This summer’s Underwater Technology Conference in Bergen will feature one of the best industry line-ups seen for years with senior executives from Schlumberger, ExxonMobil, Statoil, Aker Solutions and GE Oil and Gas providing keynote presentations.
Marilyn Tears, who has already distinguished herself within the offshore industry, most recently as an ExxonMobil project manager leading the Julia deepwater development in the US Gulf of Mexico and who is now Safety, Security, Health and Environment manager for ExxonMobil Development Company, will be bringing to UTC this year her own perspectives on how HSE issues can impact subsea developments.
She will be joined on the conference platform by Arne Sigve Nylund, Statoil’s executive vice president of development and production, whose keynote speech will be themed “Transforming for the future.”
Luis Arajuo CEO of Aker Solutions, is due to discuss the prospects for a sustainable subsea industry in a longer-lasting low oil price environment.
Neil Saunders, president and CEO of Subsea Systems and drilling at GE Oil and Gas, will outline how to prepare for operating in a digital industrial era: He will also address ways of optimising industry processes, to achieve leaner, simpler and more efficient project designs.
Marilyn Tears will be bringing her considerable experience both of the Julia development and her focus on HSE to bear on this year’s conference them, “Lean subsea – the way forward.”
Tears will talk about subsea cost reduction: This is one of, if not the single biggest issue facing the subsea industry in the current price climate.
With this in mind, Tears says, HSE sets the stage for managing all other aspects of business in the subsea sector. “We often see HSE as a predictor of cost, schedule and quality performance. This is why excellence in HSE is important through the entire life-cycle of subsea projects,” she says.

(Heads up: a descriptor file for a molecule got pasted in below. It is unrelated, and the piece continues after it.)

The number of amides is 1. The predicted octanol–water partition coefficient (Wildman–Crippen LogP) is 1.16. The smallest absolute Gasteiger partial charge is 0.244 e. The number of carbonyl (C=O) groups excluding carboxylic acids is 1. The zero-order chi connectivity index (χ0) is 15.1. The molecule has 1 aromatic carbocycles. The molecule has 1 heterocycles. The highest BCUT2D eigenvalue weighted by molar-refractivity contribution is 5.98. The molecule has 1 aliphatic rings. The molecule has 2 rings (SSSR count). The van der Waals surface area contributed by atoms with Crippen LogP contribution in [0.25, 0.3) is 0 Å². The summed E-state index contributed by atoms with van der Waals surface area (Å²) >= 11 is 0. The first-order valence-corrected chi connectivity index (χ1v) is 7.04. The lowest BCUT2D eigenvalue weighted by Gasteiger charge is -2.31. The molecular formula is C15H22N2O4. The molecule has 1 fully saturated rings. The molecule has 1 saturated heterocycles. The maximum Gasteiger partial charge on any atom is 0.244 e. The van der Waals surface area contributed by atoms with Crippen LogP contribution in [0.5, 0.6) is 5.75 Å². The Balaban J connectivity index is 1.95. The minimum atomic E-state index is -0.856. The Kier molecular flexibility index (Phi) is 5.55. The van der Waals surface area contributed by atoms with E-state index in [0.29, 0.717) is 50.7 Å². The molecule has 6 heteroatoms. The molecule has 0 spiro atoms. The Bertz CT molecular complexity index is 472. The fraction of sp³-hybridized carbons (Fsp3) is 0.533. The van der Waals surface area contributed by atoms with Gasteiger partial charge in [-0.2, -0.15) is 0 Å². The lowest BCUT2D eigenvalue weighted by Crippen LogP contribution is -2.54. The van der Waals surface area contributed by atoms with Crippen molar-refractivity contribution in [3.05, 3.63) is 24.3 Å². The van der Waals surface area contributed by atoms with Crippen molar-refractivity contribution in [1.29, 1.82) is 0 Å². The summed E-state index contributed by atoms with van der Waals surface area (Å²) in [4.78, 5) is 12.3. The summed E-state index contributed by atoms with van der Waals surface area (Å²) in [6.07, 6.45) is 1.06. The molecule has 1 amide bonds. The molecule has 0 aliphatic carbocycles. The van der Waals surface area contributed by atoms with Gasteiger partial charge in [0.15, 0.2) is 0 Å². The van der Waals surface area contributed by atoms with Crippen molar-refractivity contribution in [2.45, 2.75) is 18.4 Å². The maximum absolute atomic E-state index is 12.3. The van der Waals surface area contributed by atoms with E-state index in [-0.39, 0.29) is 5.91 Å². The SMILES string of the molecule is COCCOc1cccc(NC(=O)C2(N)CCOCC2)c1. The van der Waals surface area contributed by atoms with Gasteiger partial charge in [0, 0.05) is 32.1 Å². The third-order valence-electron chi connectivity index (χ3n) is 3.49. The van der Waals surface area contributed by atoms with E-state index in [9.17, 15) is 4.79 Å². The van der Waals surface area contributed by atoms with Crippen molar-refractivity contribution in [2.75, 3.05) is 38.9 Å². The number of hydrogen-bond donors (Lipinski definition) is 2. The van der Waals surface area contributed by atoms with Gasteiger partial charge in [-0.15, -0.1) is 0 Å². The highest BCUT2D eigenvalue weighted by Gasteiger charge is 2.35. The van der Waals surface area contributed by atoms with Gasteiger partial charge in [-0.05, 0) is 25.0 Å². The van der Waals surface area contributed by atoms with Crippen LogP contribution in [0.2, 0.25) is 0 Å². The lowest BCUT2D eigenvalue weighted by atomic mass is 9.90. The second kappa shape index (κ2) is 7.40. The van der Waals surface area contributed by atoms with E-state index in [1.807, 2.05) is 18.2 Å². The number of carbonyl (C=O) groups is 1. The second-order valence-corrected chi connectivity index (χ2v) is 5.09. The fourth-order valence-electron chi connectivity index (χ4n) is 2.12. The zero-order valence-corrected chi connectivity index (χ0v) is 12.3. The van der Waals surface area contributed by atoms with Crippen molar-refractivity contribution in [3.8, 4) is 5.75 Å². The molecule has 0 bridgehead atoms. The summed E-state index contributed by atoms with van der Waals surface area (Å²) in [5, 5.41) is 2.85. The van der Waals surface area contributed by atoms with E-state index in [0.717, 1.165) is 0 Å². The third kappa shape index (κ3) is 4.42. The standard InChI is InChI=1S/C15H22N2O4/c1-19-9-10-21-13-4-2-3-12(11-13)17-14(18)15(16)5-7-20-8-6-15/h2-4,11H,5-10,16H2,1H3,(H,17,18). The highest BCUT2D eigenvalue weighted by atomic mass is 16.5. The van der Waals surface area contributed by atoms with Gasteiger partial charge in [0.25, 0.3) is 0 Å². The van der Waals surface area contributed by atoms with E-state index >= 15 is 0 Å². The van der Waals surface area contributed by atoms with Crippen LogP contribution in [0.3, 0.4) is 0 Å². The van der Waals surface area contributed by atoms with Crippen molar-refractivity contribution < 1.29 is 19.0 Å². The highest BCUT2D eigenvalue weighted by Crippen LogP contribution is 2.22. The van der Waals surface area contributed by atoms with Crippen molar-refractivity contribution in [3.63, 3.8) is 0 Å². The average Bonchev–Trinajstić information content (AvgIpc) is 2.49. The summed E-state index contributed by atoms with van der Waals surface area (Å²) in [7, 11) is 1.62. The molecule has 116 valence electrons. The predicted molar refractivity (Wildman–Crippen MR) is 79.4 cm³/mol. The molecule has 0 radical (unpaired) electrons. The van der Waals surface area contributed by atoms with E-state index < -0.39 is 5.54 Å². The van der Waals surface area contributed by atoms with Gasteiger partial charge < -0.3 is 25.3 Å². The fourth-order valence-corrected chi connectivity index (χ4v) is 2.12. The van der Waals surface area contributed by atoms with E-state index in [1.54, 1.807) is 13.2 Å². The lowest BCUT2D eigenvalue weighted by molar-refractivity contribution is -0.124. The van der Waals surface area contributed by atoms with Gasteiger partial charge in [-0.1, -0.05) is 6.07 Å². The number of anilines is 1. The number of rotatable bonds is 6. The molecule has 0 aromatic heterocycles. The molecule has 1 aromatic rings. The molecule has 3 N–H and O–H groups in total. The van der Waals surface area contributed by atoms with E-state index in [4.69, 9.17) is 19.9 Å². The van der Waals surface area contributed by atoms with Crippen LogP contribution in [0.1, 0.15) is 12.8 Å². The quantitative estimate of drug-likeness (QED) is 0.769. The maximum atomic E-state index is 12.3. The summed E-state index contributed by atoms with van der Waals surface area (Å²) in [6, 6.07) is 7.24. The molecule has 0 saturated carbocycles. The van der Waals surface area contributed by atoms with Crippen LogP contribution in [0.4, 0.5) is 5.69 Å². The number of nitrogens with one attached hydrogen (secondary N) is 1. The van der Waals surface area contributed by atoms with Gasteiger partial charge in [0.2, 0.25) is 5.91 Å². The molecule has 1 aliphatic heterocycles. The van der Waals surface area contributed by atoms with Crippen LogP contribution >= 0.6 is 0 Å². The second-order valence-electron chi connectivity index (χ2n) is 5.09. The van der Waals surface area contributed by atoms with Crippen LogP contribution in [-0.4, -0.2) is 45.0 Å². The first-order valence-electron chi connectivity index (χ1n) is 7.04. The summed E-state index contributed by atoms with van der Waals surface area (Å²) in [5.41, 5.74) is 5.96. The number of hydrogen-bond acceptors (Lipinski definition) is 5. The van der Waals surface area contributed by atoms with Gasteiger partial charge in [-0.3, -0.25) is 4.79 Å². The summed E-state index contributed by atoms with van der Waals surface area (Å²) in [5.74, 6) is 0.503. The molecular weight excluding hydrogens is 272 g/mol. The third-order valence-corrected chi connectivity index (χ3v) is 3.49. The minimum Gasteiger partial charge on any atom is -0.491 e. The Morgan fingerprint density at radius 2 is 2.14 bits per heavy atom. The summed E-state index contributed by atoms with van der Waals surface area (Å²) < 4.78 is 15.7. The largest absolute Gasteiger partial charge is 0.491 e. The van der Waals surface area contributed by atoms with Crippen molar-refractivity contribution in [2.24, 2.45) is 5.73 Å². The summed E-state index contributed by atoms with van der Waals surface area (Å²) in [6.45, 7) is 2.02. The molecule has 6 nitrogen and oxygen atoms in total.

Offshore development teams need to consider all aspects of HSE and understand their implications for manufacturing, installation, operations and maintenance throughout a project cycle Tears says. “HSE design solutions that are both excellent and fit-for-purpose will ultimately reduce cost across the life cycle of subsea equipment.”
She advocates focusing on equipment reliability, and quality, which in turn requires structure and consistency in work execution: “The same focus on structure and consistency for work execution will remove variability. Removing variability from execution will reduce rework and extra costs while also improving reliability and quality,” she argues. “There have been many scientific studies which show that improving quality leads to improved cost control. A structured approach to safety, integrity, quality, and risk management is an enabler to get “leaner” while improving results.”
At UTC this year, Tears will also discuss leaner operations in more detail: She says: “Being ‘lean’ is about creating more value for customers with fewer resources. A lean organization understands customer value and focuses its key processes to continuously increase it. By elimination of efforts that do not support value to customers, costs will be reduce,” she states. “When working to get leaner, it is important to not forget to focus on the high-risk areas as they drive execution uncertainty. Teams that gain clarity around what is required to address these high-risk areas are rewarded with improved performance.”